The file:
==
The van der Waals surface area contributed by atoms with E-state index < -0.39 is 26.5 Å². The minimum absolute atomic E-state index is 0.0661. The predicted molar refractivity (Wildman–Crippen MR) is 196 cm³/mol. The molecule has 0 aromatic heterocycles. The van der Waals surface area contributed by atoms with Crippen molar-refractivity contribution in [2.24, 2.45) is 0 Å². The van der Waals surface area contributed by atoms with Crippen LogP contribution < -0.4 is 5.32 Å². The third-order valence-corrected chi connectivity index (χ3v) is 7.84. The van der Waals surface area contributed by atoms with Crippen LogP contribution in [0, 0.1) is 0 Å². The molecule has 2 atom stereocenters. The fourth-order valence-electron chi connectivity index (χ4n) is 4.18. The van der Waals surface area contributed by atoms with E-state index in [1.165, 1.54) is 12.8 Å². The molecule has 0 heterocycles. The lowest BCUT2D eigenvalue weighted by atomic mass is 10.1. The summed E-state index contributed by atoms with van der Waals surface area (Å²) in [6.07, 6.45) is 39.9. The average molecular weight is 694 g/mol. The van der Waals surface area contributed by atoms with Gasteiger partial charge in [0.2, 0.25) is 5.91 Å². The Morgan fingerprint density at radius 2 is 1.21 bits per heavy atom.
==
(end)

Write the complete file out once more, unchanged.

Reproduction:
The van der Waals surface area contributed by atoms with E-state index < -0.39 is 26.5 Å². The minimum absolute atomic E-state index is 0.0661. The predicted molar refractivity (Wildman–Crippen MR) is 196 cm³/mol. The molecule has 0 aromatic heterocycles. The van der Waals surface area contributed by atoms with Crippen molar-refractivity contribution in [2.24, 2.45) is 0 Å². The van der Waals surface area contributed by atoms with Crippen LogP contribution < -0.4 is 5.32 Å². The third-order valence-corrected chi connectivity index (χ3v) is 7.84. The van der Waals surface area contributed by atoms with Crippen LogP contribution in [0, 0.1) is 0 Å². The molecule has 2 atom stereocenters. The fourth-order valence-electron chi connectivity index (χ4n) is 4.18. The van der Waals surface area contributed by atoms with E-state index in [1.165, 1.54) is 12.8 Å². The molecule has 0 heterocycles. The lowest BCUT2D eigenvalue weighted by atomic mass is 10.1. The summed E-state index contributed by atoms with van der Waals surface area (Å²) in [6.07, 6.45) is 39.9. The average molecular weight is 694 g/mol. The van der Waals surface area contributed by atoms with Gasteiger partial charge in [0.2, 0.25) is 5.91 Å². The Morgan fingerprint density at radius 2 is 1.21 bits per heavy atom.